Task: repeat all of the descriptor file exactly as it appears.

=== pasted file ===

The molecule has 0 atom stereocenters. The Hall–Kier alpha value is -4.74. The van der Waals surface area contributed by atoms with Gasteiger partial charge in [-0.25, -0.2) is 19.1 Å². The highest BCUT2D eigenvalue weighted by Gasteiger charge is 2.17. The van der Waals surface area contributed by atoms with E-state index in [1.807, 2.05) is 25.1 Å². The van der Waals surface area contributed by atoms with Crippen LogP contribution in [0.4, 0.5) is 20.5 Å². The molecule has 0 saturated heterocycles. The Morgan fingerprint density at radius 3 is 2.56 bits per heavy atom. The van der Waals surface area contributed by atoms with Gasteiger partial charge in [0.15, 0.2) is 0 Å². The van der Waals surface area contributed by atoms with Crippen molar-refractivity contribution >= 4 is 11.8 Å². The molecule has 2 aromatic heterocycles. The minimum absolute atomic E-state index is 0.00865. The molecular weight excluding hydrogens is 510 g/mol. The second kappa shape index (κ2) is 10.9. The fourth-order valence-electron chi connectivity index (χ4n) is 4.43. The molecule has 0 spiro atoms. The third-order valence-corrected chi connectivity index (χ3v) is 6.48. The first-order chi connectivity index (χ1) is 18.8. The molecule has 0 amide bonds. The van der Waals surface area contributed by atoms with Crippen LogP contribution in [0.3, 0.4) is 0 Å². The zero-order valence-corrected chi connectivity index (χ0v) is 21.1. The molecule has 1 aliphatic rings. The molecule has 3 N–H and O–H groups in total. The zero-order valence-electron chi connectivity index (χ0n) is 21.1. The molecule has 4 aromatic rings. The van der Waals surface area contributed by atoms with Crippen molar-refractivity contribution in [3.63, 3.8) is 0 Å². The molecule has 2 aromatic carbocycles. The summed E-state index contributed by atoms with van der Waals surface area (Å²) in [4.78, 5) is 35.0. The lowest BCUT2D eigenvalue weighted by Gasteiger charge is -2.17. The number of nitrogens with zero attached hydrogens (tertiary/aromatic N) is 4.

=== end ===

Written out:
The molecule has 0 atom stereocenters. The Hall–Kier alpha value is -4.74. The van der Waals surface area contributed by atoms with Gasteiger partial charge in [-0.25, -0.2) is 19.1 Å². The highest BCUT2D eigenvalue weighted by Gasteiger charge is 2.17. The van der Waals surface area contributed by atoms with E-state index in [1.807, 2.05) is 25.1 Å². The van der Waals surface area contributed by atoms with Crippen LogP contribution in [0.4, 0.5) is 20.5 Å². The molecule has 0 saturated heterocycles. The Morgan fingerprint density at radius 3 is 2.56 bits per heavy atom. The van der Waals surface area contributed by atoms with Gasteiger partial charge in [0.15, 0.2) is 0 Å². The van der Waals surface area contributed by atoms with Crippen molar-refractivity contribution >= 4 is 11.8 Å². The molecule has 2 aromatic heterocycles. The minimum absolute atomic E-state index is 0.00865. The molecular weight excluding hydrogens is 510 g/mol. The second kappa shape index (κ2) is 10.9. The fourth-order valence-electron chi connectivity index (χ4n) is 4.43. The molecule has 0 spiro atoms. The third-order valence-corrected chi connectivity index (χ3v) is 6.48. The first-order chi connectivity index (χ1) is 18.8. The molecule has 0 amide bonds. The van der Waals surface area contributed by atoms with Crippen LogP contribution in [0.3, 0.4) is 0 Å². The zero-order valence-corrected chi connectivity index (χ0v) is 21.1. The molecule has 1 aliphatic rings. The molecule has 3 N–H and O–H groups in total. The zero-order valence-electron chi connectivity index (χ0n) is 21.1. The molecule has 4 aromatic rings. The van der Waals surface area contributed by atoms with Crippen molar-refractivity contribution in [3.63, 3.8) is 0 Å². The molecule has 2 aromatic carbocycles. The summed E-state index contributed by atoms with van der Waals surface area (Å²) in [4.78, 5) is 35.0. The lowest BCUT2D eigenvalue weighted by Gasteiger charge is -2.17. The number of nitrogens with zero attached hydrogens (tertiary/aromatic N) is 4.